Commentary

Wed
27
Sep

A corn crop for the ages

John Schlageck

Insight

One hundred fortybushel dryland corn in Norton County?

 

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Wed
20
Sep

A Grand Buffalo Hunt

Hunting the plains buffalo was the ultimate hunting experience for Kansas settlers. In early September, 1873, John Hannibal Trautwine, Alex Weaver, and Thomas Fall left their homesteads in eastern Kansas to harvest a winter meat supply on the great buffalo range of the high plains. Their trek to western Kansas was documented in a previous story taken from Trautwine’s diary.

Traveling by wagon, the hunters arrived at Stockton, Kan. on Sept.

18. They were now on the very edge of civilization. Nothing but grass could be seen beyond the visible horizon. Trautwine noted “ … none of the three have ever been on a buffalo hunt and we might make a sorry hunt of it by ourselves.” They hoped someone in Stockton could guide them.

Wed
20
Sep

A Wake Up Call

Political Bites

The book, The American Spirit by David McCullough, could not be a timelier read. One of our nation’s foremost contemporary historians reminds readers of what it means to be an American and the spirit that binds us. I need not enumerate the issues that work to divide us. They bombard readers continuously via the various media. I do not want to say more about his message; I prefer that readers pursue it for themselves.

Suffice it to say that I read the book in one sitting. Although by no means a voracious reader, I have read a few books in my time and I cannot recall one that held my attention through one sitting. I am confident that anyone with an interest in this country and its history will find this book worth the time it takes to read it. I also suspect that, like me, they will want to share it.

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Wed
13
Sep

A Mission for Peace

By "The Cowboy" Jim Gray
THE WAY WEST

Movies can certainly be exciting, but they often fall short when compared with real-life events. At 20 years of age Ned Wynkoop arrived at the Kansas Territorial Capital of Lecompton in the fall of 1856. There he cultivated a close relationship with Territorial Governor James W. Denver.

When gold was discovered in the foothills of the Rocky Mountains Governor Denver appointed Wynkoop Sheriff of the expansive Arapahoe County in what was recognized as a part of Kansas. Wynkoop was among the founders of Denver City on the glittering banks of Cherry Creek.

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Wed
13
Sep

Anti-poverty tool works

By Aditi Katti
Special to the I-R

Imagine a governmentfunded anti-poverty tool that encouraged people to work. Now imagine that it’s popular with both Democrats and Republicans, in red states and blue.

Turns out we’ve had just such a tool since 1975: the Earned Income Tax Credit, or EITC.

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Wed
06
Sep

On the way to buffalo range

THE WAY WEST
By "The Cowboy" Jim Gray

First-hand accounts of early travels over the plains of Kansas are always of interest.

“On the 3rd day of September 1873,” John Hannibal Trautwine set out on a buffalo hunt with his neighbors, Alex Weaver and Thomas Fall. The three left Weaver’s home on Elm Creek in the eastern part of Lyon County, Kan., at 9 a.m.

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Wed
06
Sep

Agriculture’s friend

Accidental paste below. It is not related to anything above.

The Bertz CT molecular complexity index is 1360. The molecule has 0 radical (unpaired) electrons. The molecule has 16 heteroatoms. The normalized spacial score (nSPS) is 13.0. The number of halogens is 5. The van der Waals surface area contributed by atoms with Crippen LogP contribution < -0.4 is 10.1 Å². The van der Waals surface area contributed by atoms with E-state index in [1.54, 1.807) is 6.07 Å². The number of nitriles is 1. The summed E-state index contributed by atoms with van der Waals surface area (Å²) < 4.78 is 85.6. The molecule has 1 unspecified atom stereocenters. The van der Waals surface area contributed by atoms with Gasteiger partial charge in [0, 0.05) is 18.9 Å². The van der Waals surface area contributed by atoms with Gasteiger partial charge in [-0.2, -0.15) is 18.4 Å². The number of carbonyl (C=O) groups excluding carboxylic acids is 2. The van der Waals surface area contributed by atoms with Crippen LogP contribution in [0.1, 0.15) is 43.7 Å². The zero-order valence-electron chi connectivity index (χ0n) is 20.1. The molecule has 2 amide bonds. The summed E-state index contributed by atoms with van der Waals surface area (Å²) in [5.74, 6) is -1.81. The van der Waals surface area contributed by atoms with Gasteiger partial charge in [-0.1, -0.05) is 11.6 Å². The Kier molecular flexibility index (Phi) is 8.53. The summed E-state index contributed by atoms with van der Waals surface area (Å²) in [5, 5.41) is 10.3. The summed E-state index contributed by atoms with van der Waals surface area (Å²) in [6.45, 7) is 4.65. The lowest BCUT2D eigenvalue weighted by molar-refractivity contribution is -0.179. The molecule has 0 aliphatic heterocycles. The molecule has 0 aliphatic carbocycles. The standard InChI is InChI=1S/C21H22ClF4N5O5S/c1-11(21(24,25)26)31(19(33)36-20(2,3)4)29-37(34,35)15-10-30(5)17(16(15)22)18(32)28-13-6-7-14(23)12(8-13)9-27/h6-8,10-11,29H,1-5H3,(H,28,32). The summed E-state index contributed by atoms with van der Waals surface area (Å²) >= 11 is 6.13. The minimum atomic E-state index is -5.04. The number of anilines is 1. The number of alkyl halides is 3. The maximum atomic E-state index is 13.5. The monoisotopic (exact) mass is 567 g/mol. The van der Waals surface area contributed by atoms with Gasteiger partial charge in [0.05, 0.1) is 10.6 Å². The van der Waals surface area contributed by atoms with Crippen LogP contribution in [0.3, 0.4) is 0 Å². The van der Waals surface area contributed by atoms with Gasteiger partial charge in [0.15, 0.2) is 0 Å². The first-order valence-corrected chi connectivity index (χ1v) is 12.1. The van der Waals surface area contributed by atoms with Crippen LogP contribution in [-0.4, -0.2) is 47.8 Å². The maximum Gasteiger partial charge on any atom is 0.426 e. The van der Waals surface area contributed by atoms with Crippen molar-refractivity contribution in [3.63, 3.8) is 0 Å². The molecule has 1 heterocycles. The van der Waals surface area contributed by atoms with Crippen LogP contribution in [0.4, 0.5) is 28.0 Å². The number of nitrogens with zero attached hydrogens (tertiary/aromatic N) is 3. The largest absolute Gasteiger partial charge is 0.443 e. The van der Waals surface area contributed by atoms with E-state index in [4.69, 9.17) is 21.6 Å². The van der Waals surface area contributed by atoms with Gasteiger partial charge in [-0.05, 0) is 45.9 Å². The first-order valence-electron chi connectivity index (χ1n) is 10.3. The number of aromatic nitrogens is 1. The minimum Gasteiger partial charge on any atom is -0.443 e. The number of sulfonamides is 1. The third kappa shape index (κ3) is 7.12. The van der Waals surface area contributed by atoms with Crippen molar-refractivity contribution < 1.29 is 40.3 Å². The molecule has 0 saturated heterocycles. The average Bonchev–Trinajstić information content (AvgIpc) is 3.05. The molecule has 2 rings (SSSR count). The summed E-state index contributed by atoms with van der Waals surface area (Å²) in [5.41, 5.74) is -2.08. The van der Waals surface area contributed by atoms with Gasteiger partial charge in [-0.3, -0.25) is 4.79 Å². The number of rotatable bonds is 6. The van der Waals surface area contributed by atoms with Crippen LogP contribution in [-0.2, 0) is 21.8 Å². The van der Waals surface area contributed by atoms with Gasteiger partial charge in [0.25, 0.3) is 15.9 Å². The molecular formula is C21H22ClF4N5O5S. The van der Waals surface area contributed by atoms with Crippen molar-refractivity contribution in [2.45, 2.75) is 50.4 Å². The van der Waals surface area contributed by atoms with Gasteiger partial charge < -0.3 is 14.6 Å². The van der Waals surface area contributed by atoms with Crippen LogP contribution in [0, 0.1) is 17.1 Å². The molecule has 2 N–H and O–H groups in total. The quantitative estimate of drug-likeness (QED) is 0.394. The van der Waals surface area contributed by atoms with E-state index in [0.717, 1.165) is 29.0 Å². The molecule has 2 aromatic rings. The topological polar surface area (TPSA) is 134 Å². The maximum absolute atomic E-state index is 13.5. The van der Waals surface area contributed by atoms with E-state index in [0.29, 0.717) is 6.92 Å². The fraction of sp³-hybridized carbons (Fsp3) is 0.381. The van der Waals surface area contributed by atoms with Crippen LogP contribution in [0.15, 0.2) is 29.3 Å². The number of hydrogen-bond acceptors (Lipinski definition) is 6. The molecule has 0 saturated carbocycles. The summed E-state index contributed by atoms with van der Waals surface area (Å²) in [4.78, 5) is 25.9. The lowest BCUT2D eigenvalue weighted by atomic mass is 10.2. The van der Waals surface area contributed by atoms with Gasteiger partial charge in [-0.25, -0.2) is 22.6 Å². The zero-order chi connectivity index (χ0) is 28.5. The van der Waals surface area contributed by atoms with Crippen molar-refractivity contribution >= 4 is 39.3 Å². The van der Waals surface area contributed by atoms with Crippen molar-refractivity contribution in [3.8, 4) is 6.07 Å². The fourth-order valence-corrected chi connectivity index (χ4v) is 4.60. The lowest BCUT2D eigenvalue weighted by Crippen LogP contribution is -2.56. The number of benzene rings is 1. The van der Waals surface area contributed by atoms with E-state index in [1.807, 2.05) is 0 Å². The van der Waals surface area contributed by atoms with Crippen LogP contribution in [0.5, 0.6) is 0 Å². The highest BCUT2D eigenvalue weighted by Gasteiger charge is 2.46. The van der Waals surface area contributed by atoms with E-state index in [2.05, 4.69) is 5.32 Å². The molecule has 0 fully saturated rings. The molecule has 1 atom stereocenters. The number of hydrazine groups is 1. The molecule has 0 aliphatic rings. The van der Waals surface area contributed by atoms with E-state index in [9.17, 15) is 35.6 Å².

By Jordan Hildebrand
Special to the I-R

A crowd quickly begins to assemble in the Pride of Kansas building at the 2015 Kansas State Fair. To the right is the state’s largest pumpkin grown that year; to the left are the best grain samples produced by Kansas farmers. But in the middle, under a sign playfully labeled “Old-timers” sits Bob Dole with his friend and colleague, Nancy Landon Kassebaum.

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Wed
30
Aug

Summer Violence

THE WAY WEST
By "The Cowboy" Jim Gray

The United States has suffered parodic bouts of civil unrest especially during the hot summer months. Tempers are easily ignited under extreme conditions. Unbearable heat can fester into senseless inhumanity toward others around us. Dissatisfaction is amplified, sometimes leading to infectious mob violence that at its height looks as if it will be the ruin of all in its path.

That was the perception when several mob actions spread across the country in 1873. At Fulton, Mo., near the center of the state, the arrest of mule thieves, Peter Kessler and his son, August, raised the ire of a number of Callaway County citizens.

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Wed
30
Aug

Slow mail costs money

By Matthew Paxton IV
Special to the I-R

Most people get mail every day, Monday through Saturday. But what happens when the mail comes later than we expect?

We found out a few years ago, when the Postmaster General had to take away overnight First-Class and Periodicals mail from most of the nation. That caused a problem for a lot of consumers and businesses. Now, we may be facing a new slowdown, if something isn’t done by Congress very soon.

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Wed
23
Aug

Border war revenge

By "The Cowboy" Jim Gray

At the close of the Civil War the only discernable difference between Missouri and Kansas along the border south of Kansas City was the scattered “blackened chimneys” of abandoned Missouri farms. Known as the “Burnt District”, the charred remains were the result of Brigadier General Thomas Ewing’s General Order Number 11, issued Aug. 25, 1863.

The series of events that led to the issuance of the order began in the opening days of the War Between the States. Early in 1861, as the inevitability of war loomed over the nation, southern states began to succeed from the Union.

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